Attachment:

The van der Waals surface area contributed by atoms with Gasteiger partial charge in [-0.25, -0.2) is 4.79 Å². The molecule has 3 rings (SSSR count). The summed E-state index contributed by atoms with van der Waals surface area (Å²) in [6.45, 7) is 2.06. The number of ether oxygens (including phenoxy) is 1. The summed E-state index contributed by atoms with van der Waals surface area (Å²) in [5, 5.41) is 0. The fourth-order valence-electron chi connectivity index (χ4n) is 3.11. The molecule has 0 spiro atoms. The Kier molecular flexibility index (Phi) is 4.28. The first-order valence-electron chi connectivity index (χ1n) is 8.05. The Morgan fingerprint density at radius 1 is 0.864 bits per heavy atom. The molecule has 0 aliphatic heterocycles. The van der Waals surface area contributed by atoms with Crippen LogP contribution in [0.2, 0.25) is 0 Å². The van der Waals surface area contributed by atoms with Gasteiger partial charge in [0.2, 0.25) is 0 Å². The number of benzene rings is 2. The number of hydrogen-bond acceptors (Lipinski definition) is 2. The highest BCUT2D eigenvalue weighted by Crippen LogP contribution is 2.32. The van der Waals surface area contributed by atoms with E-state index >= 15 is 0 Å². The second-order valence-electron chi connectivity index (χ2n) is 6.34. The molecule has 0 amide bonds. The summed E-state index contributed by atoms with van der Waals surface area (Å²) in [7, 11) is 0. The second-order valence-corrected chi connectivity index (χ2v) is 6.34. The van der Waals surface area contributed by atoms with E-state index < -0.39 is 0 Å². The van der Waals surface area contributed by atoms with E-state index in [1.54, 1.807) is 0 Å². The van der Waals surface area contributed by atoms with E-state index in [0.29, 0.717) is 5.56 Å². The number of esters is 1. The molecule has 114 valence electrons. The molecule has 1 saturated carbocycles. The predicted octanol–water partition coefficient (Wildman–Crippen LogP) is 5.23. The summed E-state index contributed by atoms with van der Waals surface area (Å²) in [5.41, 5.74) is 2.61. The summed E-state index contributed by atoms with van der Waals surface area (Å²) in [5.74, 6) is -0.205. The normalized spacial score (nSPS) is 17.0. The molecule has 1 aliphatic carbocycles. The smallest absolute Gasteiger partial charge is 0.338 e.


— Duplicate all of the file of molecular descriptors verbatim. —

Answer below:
The van der Waals surface area contributed by atoms with Gasteiger partial charge in [-0.25, -0.2) is 4.79 Å². The molecule has 3 rings (SSSR count). The summed E-state index contributed by atoms with van der Waals surface area (Å²) in [6.45, 7) is 2.06. The number of ether oxygens (including phenoxy) is 1. The summed E-state index contributed by atoms with van der Waals surface area (Å²) in [5, 5.41) is 0. The fourth-order valence-electron chi connectivity index (χ4n) is 3.11. The molecule has 0 spiro atoms. The Kier molecular flexibility index (Phi) is 4.28. The first-order valence-electron chi connectivity index (χ1n) is 8.05. The Morgan fingerprint density at radius 1 is 0.864 bits per heavy atom. The molecule has 0 aliphatic heterocycles. The van der Waals surface area contributed by atoms with Crippen LogP contribution in [0.2, 0.25) is 0 Å². The van der Waals surface area contributed by atoms with Gasteiger partial charge in [0.2, 0.25) is 0 Å². The number of benzene rings is 2. The number of hydrogen-bond acceptors (Lipinski definition) is 2. The highest BCUT2D eigenvalue weighted by Crippen LogP contribution is 2.32. The van der Waals surface area contributed by atoms with E-state index >= 15 is 0 Å². The second-order valence-electron chi connectivity index (χ2n) is 6.34. The molecule has 0 amide bonds. The summed E-state index contributed by atoms with van der Waals surface area (Å²) in [7, 11) is 0. The second-order valence-corrected chi connectivity index (χ2v) is 6.34. The van der Waals surface area contributed by atoms with E-state index < -0.39 is 0 Å². The van der Waals surface area contributed by atoms with E-state index in [1.54, 1.807) is 0 Å². The van der Waals surface area contributed by atoms with E-state index in [0.29, 0.717) is 5.56 Å². The number of esters is 1. The molecule has 114 valence electrons. The molecule has 1 saturated carbocycles. The predicted octanol–water partition coefficient (Wildman–Crippen LogP) is 5.23. The summed E-state index contributed by atoms with van der Waals surface area (Å²) in [5.41, 5.74) is 2.61. The summed E-state index contributed by atoms with van der Waals surface area (Å²) in [5.74, 6) is -0.205. The normalized spacial score (nSPS) is 17.0. The molecule has 1 aliphatic carbocycles. The smallest absolute Gasteiger partial charge is 0.338 e.